Today’s Links: October 10, 2012


MIKE RIGGS: “Obama Says He Wants to Debate Civil Liberties With Romney; Here’s Some Atrocious Decisions He Should Explain
“‘If Obama wants to discuss civil liberties, he should be held accountable for the obliteration of the First, Fourth, and Fifth amendments occurring under his watch, if not under his direction,’ writes Jesselyn Radack, National Security & Human Rights Director for the Government Accountability Project. If Radack were moderating, Obama would have to answer for his secret kill list, expanded surveillance, his assassination of American citizens, secret laws created by the PATRIOT Act, and his war on both whistleblowers and journalists.”

TORIE BOSCH: “When It Comes to Science and Tech, Are There Really Any Differences Between Obama and Romney?
“Which presidential candidate would do the most to further scientific and medical research, technological advancement, and STEM education? Do their differing philosophies on regulation, government funding of R&D, and even the human role in climate change actually matter in the long run?”

ILYA SHAPIRO: “Unbridled Use of Race in School Admissions Must be Curtailed
“In Fisher v. University of Texas at Austin, to be argued October 10, 2012, the US Supreme Court wades back into the affirmative action thicket, taking up the issue of the proper role, if any, of race in college admissions. Abigail Fisher, who is white, was denied admission to University of Texas at Austin (UT-Austin) even though her academic credentials exceeded those of many admitted minority applicants. She challenged the school’s use of race in selecting its incoming freshmen but lost before the US District Court for the Western District of Texas in light of the Supreme Court’s 2003 ruling in Grutter v. Bollinger.”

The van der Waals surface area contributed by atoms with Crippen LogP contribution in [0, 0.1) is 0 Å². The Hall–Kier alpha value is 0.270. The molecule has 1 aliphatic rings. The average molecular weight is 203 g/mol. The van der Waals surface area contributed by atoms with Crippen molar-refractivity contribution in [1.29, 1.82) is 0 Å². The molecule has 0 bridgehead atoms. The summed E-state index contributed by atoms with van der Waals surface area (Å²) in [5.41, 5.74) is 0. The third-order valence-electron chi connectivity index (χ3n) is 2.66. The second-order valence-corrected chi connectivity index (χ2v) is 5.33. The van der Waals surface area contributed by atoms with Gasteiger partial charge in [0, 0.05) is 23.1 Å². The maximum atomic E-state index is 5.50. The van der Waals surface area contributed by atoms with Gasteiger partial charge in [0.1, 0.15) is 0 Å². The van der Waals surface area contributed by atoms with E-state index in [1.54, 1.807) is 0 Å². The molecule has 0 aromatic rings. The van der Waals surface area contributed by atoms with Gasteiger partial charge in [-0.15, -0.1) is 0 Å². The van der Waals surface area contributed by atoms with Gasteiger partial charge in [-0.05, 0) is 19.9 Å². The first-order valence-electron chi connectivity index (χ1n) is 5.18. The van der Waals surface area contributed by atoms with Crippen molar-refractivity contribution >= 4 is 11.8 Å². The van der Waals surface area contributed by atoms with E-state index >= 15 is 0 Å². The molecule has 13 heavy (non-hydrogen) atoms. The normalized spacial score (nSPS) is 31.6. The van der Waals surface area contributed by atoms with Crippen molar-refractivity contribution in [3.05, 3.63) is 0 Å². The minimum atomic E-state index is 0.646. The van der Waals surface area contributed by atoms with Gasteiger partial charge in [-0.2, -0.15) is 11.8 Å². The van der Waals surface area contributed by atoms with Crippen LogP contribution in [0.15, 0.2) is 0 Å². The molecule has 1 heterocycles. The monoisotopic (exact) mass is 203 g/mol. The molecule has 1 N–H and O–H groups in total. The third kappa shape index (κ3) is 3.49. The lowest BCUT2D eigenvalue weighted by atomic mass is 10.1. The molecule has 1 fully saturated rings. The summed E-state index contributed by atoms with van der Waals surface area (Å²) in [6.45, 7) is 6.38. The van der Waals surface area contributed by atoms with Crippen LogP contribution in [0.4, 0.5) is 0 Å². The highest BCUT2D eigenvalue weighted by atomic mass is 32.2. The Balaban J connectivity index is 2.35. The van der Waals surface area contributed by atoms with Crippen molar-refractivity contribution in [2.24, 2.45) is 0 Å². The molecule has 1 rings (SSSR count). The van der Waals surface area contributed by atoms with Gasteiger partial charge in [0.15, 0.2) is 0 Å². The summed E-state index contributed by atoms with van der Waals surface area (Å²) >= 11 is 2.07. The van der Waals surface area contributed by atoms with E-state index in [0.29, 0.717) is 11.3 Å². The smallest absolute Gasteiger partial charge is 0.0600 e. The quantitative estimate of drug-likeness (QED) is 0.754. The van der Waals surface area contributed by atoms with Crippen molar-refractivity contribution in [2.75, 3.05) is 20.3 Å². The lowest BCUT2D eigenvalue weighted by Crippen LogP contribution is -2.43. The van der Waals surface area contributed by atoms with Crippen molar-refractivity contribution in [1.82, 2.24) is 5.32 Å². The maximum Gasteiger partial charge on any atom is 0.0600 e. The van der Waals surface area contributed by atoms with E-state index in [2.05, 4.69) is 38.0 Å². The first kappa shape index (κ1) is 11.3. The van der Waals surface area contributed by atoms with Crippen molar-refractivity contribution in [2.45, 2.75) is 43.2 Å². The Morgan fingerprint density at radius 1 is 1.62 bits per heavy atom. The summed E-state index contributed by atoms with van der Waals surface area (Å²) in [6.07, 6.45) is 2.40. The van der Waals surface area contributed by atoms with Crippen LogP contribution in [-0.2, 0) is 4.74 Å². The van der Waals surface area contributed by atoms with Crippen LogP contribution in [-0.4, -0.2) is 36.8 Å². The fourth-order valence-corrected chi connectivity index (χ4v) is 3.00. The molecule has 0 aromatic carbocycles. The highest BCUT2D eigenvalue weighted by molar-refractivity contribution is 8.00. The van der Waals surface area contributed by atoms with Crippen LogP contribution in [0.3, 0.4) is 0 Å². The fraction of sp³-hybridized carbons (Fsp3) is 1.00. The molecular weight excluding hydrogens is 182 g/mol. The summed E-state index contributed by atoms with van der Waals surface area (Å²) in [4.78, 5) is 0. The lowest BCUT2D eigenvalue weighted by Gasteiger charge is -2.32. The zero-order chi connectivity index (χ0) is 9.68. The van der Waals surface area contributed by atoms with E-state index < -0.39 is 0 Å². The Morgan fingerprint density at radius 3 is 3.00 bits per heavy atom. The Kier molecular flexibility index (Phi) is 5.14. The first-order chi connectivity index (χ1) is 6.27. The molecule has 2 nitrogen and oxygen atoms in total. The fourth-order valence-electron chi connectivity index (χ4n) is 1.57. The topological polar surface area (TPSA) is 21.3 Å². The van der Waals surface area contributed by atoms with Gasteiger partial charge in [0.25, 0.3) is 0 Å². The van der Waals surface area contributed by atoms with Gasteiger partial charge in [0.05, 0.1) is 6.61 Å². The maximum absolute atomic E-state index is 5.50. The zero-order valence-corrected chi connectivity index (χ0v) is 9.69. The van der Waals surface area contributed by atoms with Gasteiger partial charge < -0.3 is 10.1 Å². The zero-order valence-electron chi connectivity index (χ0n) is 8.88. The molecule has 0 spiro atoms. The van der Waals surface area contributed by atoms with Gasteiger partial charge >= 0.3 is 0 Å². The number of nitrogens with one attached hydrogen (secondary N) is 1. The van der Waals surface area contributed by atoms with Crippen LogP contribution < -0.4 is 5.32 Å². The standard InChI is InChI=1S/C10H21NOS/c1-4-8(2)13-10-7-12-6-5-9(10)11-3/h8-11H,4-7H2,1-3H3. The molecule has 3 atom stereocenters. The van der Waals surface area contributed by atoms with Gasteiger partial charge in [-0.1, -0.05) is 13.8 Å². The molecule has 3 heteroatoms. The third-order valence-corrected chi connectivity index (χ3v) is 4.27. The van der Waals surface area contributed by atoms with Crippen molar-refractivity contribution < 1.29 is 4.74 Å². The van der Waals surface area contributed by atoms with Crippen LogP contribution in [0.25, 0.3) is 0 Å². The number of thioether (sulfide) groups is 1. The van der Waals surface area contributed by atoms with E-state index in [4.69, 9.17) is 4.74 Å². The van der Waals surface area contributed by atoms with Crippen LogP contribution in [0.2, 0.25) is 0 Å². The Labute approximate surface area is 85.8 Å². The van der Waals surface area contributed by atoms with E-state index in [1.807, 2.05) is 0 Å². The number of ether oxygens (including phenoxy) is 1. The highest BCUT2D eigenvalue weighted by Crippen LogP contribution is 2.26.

EXCUSES – Obama Says He Was ‘Just Too Polite’ at Debate
“Conceding that he failed to deliver at last week’s debate, President Obama says he was “just too polite” and that voters should expect “a little more activity” next week in round two.”

INNOVATION – Intelligence agencies turn to crowdsourcing
“Research firm Applied Research Associates, has just launched a website that invites the public—meaning anyone, anywhere—to sign up and try their hand at intelligence forecasting. The website is part of an effort, sponsored by the Intelligence Advanced Research Projects Activity (Iarpa), to understand the potential benefits of so-called crowdsourcing for predicting future events. Crowdsourcing aims to use the “wisdom of crowds” and was popularised by projects like Wikipedia.”

ANTITRUST – Google offers to brand web search results
Google has made a bid to avoid an antitrust war with Brussels by offering to label information from its in-house services that are included in its search results pages, according to people familiar with the search giant’s submission.”